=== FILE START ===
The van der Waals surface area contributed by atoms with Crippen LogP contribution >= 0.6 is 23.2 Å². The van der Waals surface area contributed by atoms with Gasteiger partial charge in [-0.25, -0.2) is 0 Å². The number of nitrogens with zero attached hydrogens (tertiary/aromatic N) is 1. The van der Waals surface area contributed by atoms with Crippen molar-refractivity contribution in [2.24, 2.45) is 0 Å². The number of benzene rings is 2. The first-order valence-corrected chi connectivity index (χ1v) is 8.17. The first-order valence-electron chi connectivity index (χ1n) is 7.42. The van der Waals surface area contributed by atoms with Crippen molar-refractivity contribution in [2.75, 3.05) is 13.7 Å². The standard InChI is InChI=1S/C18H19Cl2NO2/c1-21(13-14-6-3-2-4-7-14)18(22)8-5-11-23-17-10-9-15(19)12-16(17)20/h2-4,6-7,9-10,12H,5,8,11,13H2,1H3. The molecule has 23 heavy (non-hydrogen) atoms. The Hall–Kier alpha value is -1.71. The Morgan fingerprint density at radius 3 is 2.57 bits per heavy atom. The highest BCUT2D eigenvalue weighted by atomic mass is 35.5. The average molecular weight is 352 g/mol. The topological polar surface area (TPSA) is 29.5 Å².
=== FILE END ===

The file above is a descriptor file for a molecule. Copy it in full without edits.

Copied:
The van der Waals surface area contributed by atoms with Crippen LogP contribution >= 0.6 is 23.2 Å². The van der Waals surface area contributed by atoms with Gasteiger partial charge in [-0.25, -0.2) is 0 Å². The number of nitrogens with zero attached hydrogens (tertiary/aromatic N) is 1. The van der Waals surface area contributed by atoms with Crippen molar-refractivity contribution in [2.24, 2.45) is 0 Å². The number of benzene rings is 2. The first-order valence-corrected chi connectivity index (χ1v) is 8.17. The first-order valence-electron chi connectivity index (χ1n) is 7.42. The van der Waals surface area contributed by atoms with Crippen molar-refractivity contribution in [2.75, 3.05) is 13.7 Å². The standard InChI is InChI=1S/C18H19Cl2NO2/c1-21(13-14-6-3-2-4-7-14)18(22)8-5-11-23-17-10-9-15(19)12-16(17)20/h2-4,6-7,9-10,12H,5,8,11,13H2,1H3. The molecule has 23 heavy (non-hydrogen) atoms. The Hall–Kier alpha value is -1.71. The Morgan fingerprint density at radius 3 is 2.57 bits per heavy atom. The highest BCUT2D eigenvalue weighted by atomic mass is 35.5. The average molecular weight is 352 g/mol. The topological polar surface area (TPSA) is 29.5 Å².